From Maxwell Perspective...

Even More Connections

The Maxwell Citizenship Initiative is helping to catalyze new interdisciplinary projects on the theme of citizenship.

Graphics that relate to citizenship, political economy, and the mediaIn the spring of 2015, political science professor Audie Klotz invited her Maxwell colleagues Prema Kurien, in sociology, and Jamie Winders, in geography, to join her for a daylong symposium on multiculturalism.

“Audie and Prema and I all do research on questions related to immigration,” recalls Winders, “but it was really the first time the three of us had sat around a table talking about this topic. We really enjoyed that, and we were quite struck by the fact that we’re in this school and have similar interests, but it’s often challenging to get together and engage one another in terms of our own research. We thought, ‘Wouldn’t it be great to create a space where people can sit down and talk about their work and find connections across all these methodological and disciplinary divides?’”

That idea is becoming a reality thanks to the Tenth Decade Project, a wave of initiatives leading up to Maxwell’s centennial in 2024 that builds on the School’s legacy of citizenship education. Inspired by the Tenth Decade agenda, Klotz, Kurien, and Winders reached out to anthropologist John Burdick — another Maxwell professor with a longstanding interest in citizenship — and together they began laying the groundwork for a project now known as the Maxwell Citizenship Initiative (MCI).

Unlike the other Tenth Decade projects, the MCI is not focused on a specific citizenship-related topic (such as free speech or labor), nor does it create a new institutional structure that would overlap with Maxwell’s robust research institutes and academic departments. Instead, the MCI aims to identify common interests in citizenship issues among faculty and students throughout the School, and then to provide new avenues and support for sharing ideas and collaborating.

In Winders’ words, the MCI “can be a catalyst for enhancing your own projects, getting feedback, or working with someone else on a joint project. We’re building the capacity for those kinds of connections.”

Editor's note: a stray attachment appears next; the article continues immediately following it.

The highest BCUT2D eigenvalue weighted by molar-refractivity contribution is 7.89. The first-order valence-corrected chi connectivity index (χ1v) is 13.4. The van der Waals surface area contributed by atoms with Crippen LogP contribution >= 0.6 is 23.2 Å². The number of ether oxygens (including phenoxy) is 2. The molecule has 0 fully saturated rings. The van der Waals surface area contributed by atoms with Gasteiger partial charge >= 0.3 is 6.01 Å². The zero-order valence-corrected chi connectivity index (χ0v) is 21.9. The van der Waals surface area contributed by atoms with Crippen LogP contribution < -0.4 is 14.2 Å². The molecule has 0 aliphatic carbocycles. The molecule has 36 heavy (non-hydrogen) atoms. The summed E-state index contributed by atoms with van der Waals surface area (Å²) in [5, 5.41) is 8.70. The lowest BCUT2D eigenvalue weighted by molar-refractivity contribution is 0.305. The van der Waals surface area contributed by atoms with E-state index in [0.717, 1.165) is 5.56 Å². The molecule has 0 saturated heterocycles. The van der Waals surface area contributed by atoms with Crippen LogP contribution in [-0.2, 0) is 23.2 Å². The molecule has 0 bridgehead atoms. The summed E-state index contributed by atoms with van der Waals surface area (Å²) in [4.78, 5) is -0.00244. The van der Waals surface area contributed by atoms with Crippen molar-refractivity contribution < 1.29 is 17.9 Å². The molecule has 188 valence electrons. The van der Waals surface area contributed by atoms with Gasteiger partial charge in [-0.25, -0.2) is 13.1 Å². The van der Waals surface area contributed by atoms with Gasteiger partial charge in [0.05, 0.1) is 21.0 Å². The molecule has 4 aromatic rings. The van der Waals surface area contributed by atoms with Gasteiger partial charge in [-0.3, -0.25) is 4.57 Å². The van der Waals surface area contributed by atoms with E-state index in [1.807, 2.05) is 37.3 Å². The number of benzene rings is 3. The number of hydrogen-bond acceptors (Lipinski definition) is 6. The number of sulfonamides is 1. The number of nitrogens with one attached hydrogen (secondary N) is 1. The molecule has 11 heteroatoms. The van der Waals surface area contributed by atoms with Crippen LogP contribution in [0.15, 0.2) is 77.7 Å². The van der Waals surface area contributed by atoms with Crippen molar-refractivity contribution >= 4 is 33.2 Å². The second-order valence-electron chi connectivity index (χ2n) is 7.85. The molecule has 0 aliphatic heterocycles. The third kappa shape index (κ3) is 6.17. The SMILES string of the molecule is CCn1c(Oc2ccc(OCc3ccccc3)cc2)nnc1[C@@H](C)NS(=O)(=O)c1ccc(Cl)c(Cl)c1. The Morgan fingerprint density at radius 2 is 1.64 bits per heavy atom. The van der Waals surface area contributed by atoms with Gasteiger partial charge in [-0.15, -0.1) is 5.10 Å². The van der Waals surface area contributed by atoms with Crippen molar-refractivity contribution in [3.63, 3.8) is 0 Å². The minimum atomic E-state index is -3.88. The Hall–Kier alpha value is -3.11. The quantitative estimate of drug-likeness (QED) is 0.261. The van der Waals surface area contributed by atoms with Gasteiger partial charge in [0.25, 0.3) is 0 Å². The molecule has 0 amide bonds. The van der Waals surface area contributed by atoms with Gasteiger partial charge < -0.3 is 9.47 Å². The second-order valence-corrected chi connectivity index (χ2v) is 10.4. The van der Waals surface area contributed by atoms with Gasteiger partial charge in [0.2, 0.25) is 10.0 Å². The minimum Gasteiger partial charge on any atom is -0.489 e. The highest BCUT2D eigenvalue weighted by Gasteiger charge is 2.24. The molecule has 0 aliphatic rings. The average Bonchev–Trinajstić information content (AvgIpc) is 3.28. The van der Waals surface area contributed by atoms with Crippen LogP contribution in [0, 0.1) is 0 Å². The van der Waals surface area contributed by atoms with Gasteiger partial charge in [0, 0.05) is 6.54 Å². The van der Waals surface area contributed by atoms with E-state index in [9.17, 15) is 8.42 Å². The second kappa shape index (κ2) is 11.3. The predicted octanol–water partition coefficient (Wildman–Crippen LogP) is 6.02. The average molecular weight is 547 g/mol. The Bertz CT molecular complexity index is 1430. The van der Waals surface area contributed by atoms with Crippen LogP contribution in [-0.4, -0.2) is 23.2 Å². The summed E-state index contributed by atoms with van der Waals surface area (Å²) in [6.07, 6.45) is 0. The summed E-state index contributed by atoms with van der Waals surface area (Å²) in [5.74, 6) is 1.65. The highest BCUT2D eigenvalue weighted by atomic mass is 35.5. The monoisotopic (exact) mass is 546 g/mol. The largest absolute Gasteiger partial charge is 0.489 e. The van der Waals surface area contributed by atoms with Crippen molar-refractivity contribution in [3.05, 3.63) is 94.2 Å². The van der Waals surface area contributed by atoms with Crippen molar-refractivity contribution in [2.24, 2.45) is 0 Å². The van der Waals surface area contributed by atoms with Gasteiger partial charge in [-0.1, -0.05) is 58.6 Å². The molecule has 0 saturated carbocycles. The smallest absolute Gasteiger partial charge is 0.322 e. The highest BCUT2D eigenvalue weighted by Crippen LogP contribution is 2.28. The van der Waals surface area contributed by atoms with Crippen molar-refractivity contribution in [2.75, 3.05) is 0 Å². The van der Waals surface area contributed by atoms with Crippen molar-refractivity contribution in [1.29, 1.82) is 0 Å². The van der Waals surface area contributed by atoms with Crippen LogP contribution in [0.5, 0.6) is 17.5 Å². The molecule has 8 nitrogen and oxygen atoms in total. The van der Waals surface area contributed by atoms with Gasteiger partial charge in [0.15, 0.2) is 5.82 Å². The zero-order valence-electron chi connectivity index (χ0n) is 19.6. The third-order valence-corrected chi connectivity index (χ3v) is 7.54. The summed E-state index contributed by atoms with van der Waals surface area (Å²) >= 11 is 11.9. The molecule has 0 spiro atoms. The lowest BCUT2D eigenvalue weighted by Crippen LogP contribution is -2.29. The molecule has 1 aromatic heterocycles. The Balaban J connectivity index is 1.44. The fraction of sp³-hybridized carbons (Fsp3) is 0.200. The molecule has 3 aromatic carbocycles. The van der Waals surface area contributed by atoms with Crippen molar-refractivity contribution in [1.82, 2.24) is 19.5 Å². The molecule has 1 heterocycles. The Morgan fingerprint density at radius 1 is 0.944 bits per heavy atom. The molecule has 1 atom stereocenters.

“Our goal is to create faculty clusters based on research interests.”
— Prema Kurien

The first stages of the initiative are underway this spring. At this writing, the MCI steering committee, directed by Kurien, is reviewing applications for funding to develop new citizenship-focused courses — or citizenship units in existing courses — as well as grants for research on citizenship by undergraduates, graduate students, and faculty. The initiative is also planning several public events next year with leading citizenship scholars including Rogers Smith, founding director of the University of Pennsylvania’s Program on Democracy, Citizenship, and Constitutionalism, which was a model for the MCI.

In keeping with its mission to nurture scholarship already underway within the School, the MCI committee surveyed the Maxwell faculty on their citizenship work and received detailed feedback from more than 50 professors in all departments. In April, a number of these faculty members came together for a workshop in which they shared ideas on citizenship teaching and research.

“Our goal,” says Kurien, “is to create faculty clusters based on research interests.” Next year these clusters will continue to meet, leading up to a writing workshop in the spring of 2017 in which faculty and students discuss their latest projects.

Even at these early stages of the initiative, Kurien is already seeing the benefits of facilitating these kinds of connections. “Just looking at the survey, I saw so many people I didn’t know had interests related to citizenship,” she says. “I learned about many, many other projects that people are working on. It was really exciting.”

— Jeffrey Pepper Rodgers

This article appeared in the spring 2016 print edition of Maxwell Perspective; © 2016 Maxwell School of Syracuse University. To request a copy, e-mail